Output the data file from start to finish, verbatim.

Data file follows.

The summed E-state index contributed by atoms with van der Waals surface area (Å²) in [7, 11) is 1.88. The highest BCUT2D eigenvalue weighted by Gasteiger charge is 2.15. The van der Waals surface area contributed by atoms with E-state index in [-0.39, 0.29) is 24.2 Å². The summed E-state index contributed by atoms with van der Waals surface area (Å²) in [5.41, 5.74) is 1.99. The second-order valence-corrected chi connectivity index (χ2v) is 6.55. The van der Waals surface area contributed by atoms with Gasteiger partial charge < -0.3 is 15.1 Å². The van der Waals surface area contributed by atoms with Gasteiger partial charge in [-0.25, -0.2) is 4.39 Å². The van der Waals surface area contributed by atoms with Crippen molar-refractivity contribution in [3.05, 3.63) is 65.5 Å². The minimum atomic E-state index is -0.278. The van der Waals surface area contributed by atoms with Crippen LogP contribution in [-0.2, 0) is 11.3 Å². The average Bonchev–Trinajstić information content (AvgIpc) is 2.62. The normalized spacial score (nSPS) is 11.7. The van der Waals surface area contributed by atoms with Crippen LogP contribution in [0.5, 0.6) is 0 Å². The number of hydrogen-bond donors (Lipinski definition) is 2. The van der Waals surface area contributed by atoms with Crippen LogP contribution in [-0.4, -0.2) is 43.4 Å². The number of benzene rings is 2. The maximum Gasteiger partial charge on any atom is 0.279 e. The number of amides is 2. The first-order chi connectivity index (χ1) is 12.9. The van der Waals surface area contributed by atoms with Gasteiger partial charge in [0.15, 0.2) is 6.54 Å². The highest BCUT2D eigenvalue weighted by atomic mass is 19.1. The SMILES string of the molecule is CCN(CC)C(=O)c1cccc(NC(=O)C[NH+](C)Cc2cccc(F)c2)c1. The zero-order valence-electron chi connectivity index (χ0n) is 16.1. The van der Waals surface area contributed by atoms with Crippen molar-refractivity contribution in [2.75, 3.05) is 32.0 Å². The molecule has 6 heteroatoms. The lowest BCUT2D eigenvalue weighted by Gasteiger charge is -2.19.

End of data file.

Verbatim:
The summed E-state index contributed by atoms with van der Waals surface area (Å²) in [7, 11) is 1.88. The highest BCUT2D eigenvalue weighted by Gasteiger charge is 2.15. The van der Waals surface area contributed by atoms with E-state index in [-0.39, 0.29) is 24.2 Å². The summed E-state index contributed by atoms with van der Waals surface area (Å²) in [5.41, 5.74) is 1.99. The second-order valence-corrected chi connectivity index (χ2v) is 6.55. The van der Waals surface area contributed by atoms with Gasteiger partial charge < -0.3 is 15.1 Å². The van der Waals surface area contributed by atoms with Gasteiger partial charge in [-0.25, -0.2) is 4.39 Å². The van der Waals surface area contributed by atoms with Crippen molar-refractivity contribution in [3.05, 3.63) is 65.5 Å². The minimum atomic E-state index is -0.278. The van der Waals surface area contributed by atoms with Crippen LogP contribution in [-0.2, 0) is 11.3 Å². The average Bonchev–Trinajstić information content (AvgIpc) is 2.62. The normalized spacial score (nSPS) is 11.7. The van der Waals surface area contributed by atoms with Crippen LogP contribution in [0.5, 0.6) is 0 Å². The number of hydrogen-bond donors (Lipinski definition) is 2. The van der Waals surface area contributed by atoms with Crippen LogP contribution in [-0.4, -0.2) is 43.4 Å². The number of benzene rings is 2. The maximum Gasteiger partial charge on any atom is 0.279 e. The number of amides is 2. The first-order chi connectivity index (χ1) is 12.9. The van der Waals surface area contributed by atoms with Gasteiger partial charge in [0.15, 0.2) is 6.54 Å². The highest BCUT2D eigenvalue weighted by atomic mass is 19.1. The SMILES string of the molecule is CCN(CC)C(=O)c1cccc(NC(=O)C[NH+](C)Cc2cccc(F)c2)c1. The zero-order valence-electron chi connectivity index (χ0n) is 16.1. The van der Waals surface area contributed by atoms with Crippen molar-refractivity contribution in [2.75, 3.05) is 32.0 Å². The molecule has 6 heteroatoms. The lowest BCUT2D eigenvalue weighted by Gasteiger charge is -2.19.